The day began badly. The Navarat Heritage Hotel had done away with the buffet breakfast, consequently we only had one course and Nick’s spirits were low. Then they wanted to charge us more than twice the agreed rate for an alleged upgrade that we had not been told about. We stood our ground, but that meant we were already behind schedule when we removed the bikes from the ballroom to the hotel car park.
It was already hot and the air was rent with despair. Thai crows circled overhead. Beneath a tree at the edge of the car park a small fluffy crow, large feet wheeling, was fleeing for cover. If it could have flown it would, but it didn’t know how, it may even have fallen from the nest trying. The flapping and screeching continued while the adolescent bird made shelter.
I set about fixing my panniers, swearing as usual when the handlebar bag lock got stuck. Sweating, beads running down the valley of my back, I glanced up from beneath the peak of my baseball cap; the bird had not gone unnoticed. Two Thai workers, orange masks over noses and mouths, were watching the tree. They had come from the workshop on the other side of the car park. They walked closer, both pulling the masks down, revealing expressions of curiosity and dangerous excitement. They squatted before the tree, rubbed their faces and examined the dust and scrub. Frustrated, hoping they would not find the bird, I barked at Nick to hold my bike steady as I fitted the final item of luggage.
The cries overhead grew and grew.
I didn’t see them take it, only looked up to see their backs as they made their way towards the workshop, trouser bottoms dusty, flip flops hooked over dirty, dry toes. I felt sad because their heads were cocked towards the cupped hand of the older man. While they made their way towards the workshop, excited by the small, fresh life they held, believing they might keep it or save it, the tearing, unified voice of the flock above and the silence that followed confirmed that the young bird, to them at least, was already dead.
I got on my bike and we headed to route 101 with a heavy heart.
The number says it all
It was on this journey that the pain in our hands became more than an annoyance. Before beginning the ride I would not have believed that holding handlebars for hours on end would hurt, or that my hands would actually be the most painful part of my body. The discomfort in the heels of my hands and my middle fingers had always been there; but I had developed a contortionist’s ability to twist my arms and hold the bars back to front or to arrange my fingers like claws over the bars to take the weight from the heels of my hands. But on this day, my tactics failed, my fingers and lower arms were numb by half way into the ride and I let it consume me.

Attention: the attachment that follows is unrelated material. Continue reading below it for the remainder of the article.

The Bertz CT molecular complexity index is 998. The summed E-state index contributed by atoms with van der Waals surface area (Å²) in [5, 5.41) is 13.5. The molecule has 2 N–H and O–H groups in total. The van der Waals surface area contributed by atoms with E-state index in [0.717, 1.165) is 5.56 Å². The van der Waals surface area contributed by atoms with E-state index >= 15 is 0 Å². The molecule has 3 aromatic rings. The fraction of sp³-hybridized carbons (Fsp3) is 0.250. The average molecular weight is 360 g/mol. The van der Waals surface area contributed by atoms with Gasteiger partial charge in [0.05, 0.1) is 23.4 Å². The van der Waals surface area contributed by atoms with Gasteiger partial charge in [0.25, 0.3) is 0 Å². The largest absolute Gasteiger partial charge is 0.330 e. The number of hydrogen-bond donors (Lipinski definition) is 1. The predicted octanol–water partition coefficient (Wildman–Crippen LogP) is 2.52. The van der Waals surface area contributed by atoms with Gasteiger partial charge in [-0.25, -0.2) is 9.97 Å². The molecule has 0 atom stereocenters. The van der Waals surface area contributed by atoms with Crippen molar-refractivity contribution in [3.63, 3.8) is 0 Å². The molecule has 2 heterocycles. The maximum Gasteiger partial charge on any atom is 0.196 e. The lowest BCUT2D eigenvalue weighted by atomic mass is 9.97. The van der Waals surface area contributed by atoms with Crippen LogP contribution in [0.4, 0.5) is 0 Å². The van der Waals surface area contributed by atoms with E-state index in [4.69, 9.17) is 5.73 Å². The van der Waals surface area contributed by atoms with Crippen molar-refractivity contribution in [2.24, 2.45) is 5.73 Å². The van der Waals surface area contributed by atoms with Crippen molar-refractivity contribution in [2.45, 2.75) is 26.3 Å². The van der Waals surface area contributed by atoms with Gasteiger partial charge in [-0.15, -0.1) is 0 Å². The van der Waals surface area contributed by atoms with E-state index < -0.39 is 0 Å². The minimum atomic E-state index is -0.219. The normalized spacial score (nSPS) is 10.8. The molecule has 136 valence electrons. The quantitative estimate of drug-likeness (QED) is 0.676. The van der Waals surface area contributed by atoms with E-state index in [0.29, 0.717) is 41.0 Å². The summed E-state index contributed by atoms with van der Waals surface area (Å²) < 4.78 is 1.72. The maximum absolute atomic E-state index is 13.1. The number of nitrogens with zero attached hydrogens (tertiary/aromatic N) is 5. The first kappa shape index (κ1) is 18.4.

While my wheels were rolling better than they had done in days (courtesy of the bike shop in Khampaeng Phet) my expectations of the ride were low; my heart was not in it. I just wanted crunch the 78km the GPS told us we would be travelling. But after a luxury rest stop (two drinks; iced coffee and Red Fanta) it was not long before I realised I had another puncture, the bike fairly bouncing down the road. It was the rear wheel again.
Like the tyre, our spirits were flat. I cycled with my eyes on the concrete, watching the wings of stunned butterflies tap out their last beats, how a lizard that scuttled into the road, was twisted upwards, before flopping beneath the wheels of a speeding pick-up. Later we saw a dog, disturbingly large across the central white line, one leg detached and blood leaking from its dead mouth.
The GPS let us down; we ended up in flat countryside, without habitation as far as the eye could see. So, we spent the rest of the day looking for signs of life.
Nowhere (the middle of it)
And eventually, beneath a rain-burdened sky, we found our way, passing and riding straight through rural life to put our bad day to bed.